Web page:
Both the rigid rubber and the lead flashings just slide on the pipe.

If it is a PVC pipe and will have a smooth surface, the oatey rigid rubber ones will slide on smoothly. If you choose this type, trace a line aroun the pipe where the top portion of the flashing will be sealed to the pipe. Remove the flashing now and then install a high qualit sealant about a half inch higher than the traced line around the circumferance of the pipe. Do this when you are ready to install the flashing; ie. when you have the shingles installed up to that point. Then slide the flashing over the pipe and it will seal from the caulking slightly above the final resting position. Your rain shield idea is worthwhile, and they sell those at plumbing heating supply centers, but they are not a tight fit and will need to be caulked too, so why bother.

If it is a cast iron plumbing pipe, the beaded seam would slightly pust the rubber flashing away an prevent a completely tight seal.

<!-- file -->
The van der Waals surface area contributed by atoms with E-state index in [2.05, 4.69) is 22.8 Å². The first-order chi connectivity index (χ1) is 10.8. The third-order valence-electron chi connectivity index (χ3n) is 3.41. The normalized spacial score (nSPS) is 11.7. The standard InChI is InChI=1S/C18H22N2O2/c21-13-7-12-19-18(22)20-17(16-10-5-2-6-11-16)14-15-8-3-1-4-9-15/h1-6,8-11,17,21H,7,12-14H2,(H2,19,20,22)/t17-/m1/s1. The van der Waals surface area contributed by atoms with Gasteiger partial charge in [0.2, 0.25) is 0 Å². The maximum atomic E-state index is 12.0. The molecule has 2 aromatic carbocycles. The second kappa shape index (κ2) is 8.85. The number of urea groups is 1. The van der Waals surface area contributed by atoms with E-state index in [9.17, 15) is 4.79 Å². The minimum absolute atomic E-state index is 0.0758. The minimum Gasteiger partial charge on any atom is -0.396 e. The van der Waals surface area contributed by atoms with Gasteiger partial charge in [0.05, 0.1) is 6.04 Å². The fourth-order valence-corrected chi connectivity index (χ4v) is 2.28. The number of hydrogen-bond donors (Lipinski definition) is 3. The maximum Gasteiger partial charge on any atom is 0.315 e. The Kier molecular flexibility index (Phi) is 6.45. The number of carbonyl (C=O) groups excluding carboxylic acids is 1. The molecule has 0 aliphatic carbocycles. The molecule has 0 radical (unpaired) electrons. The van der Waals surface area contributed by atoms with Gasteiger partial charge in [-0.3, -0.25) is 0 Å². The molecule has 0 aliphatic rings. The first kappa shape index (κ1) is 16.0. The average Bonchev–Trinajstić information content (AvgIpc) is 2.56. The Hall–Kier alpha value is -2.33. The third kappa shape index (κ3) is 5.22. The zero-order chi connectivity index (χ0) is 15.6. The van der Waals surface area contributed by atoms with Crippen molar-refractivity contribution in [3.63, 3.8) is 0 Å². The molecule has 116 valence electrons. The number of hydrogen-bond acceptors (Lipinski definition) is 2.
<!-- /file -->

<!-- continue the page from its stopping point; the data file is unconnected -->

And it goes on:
When installing a lead flashing, they say to where gloves, so as not to have direct contact with the lead. You can tell that most of us roofers have not heeded that advice. Measure about 4" above the top of the pipe and GENTLY score the lead around the circumferance. Repeat lightly a second time if you barely scratched through the lead. Once it is scored sufficiently, you should be able to tear the lead along this line, or else keep using your stanley straight blade to score until it is completey through the lead.

Be careful. A slight slip can cut deeply with that sharp blade.

The Ice and water shield should only go on the left, right and top sides of the flashing. I would not apply caulk under the flashing flanges, but if you do, then DO NOT apply it under the bottom flange of the flashing, as any condensation from the pipe sweating would have no place to exit from and remain trapped under the flashing and eventually under the roofing materials.